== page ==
(from pacificimperialrailroad.com)
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October 2015 nearly marked the end of the road — rather, railroad, for Pacific Imperial Railroad, the company that leases the 100-year-old Desert Line from the Metropolitan Transit System. According to documents released by Metropolitan Transit System, the public agency was close to revoking the lease due to lack of progress in reconstructing the line.

In a November 19 letter to Pacific Imperial's then–top shareholder Dwight Jory and his colleague and fellow Pacific Imperial shareholder Charles McHaffie, Metropolitan Transit System's chief counsel Karen Landers threatened to pull the lease from the fledgling railroad company.

"The primary cause of this default was [Pacific Imperial's] failure, after almost three years, to obtain the financing necessary to complete the milestones set forth in the lease. This failure to secure financing resulted in: [Pacific Imperial] only partially completing its Desert Line Reconstruction Plan, [its] failure to timely submit a construction schedule and specific work plan for each bridge, section of track or other work, failure to start construction in any manner, and [the company's] failure to move beyond interim management and an interim business plan."

As reported by the Reader, on several occasions, the local transit agency has had a bumpy ride with McHaffie and Jory at the helm. Since the 1990s, the Las Vegas land speculators have been accused of fraud on numerous occasions. The two have had dozens of lawsuits filed against them, many of which from investors in the Desert Line who say the pair scammed them. Also, since acquiring the lease, the railroad company has failed to meet most if not all of Metropolitan Transit System's reconstruction milestones.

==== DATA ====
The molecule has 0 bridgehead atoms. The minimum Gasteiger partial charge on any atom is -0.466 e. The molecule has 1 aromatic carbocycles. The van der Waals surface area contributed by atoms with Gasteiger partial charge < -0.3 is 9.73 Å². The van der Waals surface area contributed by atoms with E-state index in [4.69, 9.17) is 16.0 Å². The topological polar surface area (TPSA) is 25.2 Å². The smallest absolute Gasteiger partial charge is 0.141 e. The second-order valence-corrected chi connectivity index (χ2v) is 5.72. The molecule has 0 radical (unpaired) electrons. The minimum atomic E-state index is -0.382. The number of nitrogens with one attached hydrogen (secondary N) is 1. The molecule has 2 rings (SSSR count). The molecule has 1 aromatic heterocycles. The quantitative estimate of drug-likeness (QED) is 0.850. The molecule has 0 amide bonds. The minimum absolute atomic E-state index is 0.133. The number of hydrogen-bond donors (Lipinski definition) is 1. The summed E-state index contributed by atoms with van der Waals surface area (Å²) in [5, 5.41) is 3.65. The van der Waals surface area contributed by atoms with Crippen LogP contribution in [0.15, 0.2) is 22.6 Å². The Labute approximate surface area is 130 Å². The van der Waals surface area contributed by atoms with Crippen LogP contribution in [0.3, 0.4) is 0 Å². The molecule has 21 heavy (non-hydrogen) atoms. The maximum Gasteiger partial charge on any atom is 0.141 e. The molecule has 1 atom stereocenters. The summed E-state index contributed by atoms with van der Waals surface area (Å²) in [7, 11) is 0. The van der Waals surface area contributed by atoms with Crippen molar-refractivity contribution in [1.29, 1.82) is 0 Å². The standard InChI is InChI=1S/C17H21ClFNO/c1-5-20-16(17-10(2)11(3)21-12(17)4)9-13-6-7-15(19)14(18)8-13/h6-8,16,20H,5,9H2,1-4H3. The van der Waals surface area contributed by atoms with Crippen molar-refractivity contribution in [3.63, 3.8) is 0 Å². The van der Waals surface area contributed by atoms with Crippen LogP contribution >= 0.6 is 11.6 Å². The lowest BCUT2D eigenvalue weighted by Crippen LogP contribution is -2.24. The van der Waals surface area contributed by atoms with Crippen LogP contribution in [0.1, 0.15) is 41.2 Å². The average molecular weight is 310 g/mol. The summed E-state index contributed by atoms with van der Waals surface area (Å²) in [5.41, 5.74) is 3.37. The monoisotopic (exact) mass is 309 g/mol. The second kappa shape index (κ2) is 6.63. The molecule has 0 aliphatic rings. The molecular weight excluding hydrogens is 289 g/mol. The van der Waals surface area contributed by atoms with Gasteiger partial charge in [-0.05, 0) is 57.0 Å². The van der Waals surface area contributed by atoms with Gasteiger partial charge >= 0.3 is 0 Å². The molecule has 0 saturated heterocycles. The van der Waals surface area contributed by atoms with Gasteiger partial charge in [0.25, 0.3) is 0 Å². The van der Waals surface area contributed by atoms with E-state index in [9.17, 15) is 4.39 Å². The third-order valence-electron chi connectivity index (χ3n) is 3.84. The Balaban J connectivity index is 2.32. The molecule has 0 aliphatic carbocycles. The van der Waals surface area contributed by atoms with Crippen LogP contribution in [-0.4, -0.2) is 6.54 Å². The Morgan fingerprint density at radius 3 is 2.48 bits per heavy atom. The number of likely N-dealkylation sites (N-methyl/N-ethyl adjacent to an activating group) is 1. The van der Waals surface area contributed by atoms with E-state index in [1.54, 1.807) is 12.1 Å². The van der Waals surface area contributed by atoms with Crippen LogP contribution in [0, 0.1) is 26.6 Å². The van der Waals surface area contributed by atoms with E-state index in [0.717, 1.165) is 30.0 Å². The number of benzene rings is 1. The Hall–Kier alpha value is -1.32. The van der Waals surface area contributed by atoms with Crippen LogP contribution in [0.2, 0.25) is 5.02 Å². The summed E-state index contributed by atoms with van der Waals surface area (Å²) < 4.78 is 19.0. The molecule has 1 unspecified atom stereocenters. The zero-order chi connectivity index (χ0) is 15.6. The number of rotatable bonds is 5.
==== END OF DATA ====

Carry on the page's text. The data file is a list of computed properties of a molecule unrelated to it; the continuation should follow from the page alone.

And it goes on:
Despite the poor track record, the transportation agency appeared content sticking with Pacific Imperial Railroad — after all, as part of the 2012 lease agreement, the company was paying $1 million per year to lease the 70-mile track that weaved north of the border at Campo into Imperial County.

In January 2015 that seemed to turn around. McHaffie and Jory had informed MTS that Pacific Imperial Railroad had sold the majority of shares to a New York investment firm, Conatus Capital Group Incorporated. The announcement meant the end of McHaffie and Jory's stewardship of the railroad. In response, Metropolitan Transit System chief Paul Jablonski granted the company more time to begin reconstructing the line.

But in mid-October, the agency learned that the buyout was never finalized.

Landers and Jablonski threatened to revoke the lease.

"Therefore, in a series of meetings and/or calls with you [Jory] and Mr. McHaffie during the week of October 19th, we informed you that we had lost confidence in your ability to perform under the lease, that the lease could be declared in immediate default, and that we would issue a notice of default if the Conatus Capital Group transaction had not closed by Friday, October 23, 2015."

On October 23, McHaffie informed Metropolitan Transit System that the deal was done. Additional extensions for reconstruction were granted.

Again, the agency soon learned that not all was as it seemed.

On November 18, representatives from Conatus Capital Group informed Landers and MTS brass that McHaffie tried to make last-minute changes to the buyout agreement. The deal was off.

Landers gave McHaffie a day to get the deal done. If unsuccessful, Metropolitan Transit Agency was pulling the lease.

"MTS has always acknowledged the vision of you and Mr. McHaffie in recognizing the value of the Desert Line to the San Diego and Baja California manufacturing industries and its potential as a renewed, valuable shipping corridor," wrote Landers. "However, that vision can only take the project so far, it has been clear for almost two years that new, professional management, ownership and financing was necessary to turn this vision into a reality. Unfortunately, your failure to obtain sufficient investment to perform under the Lease has eroded the value your initial efforts brought to this project."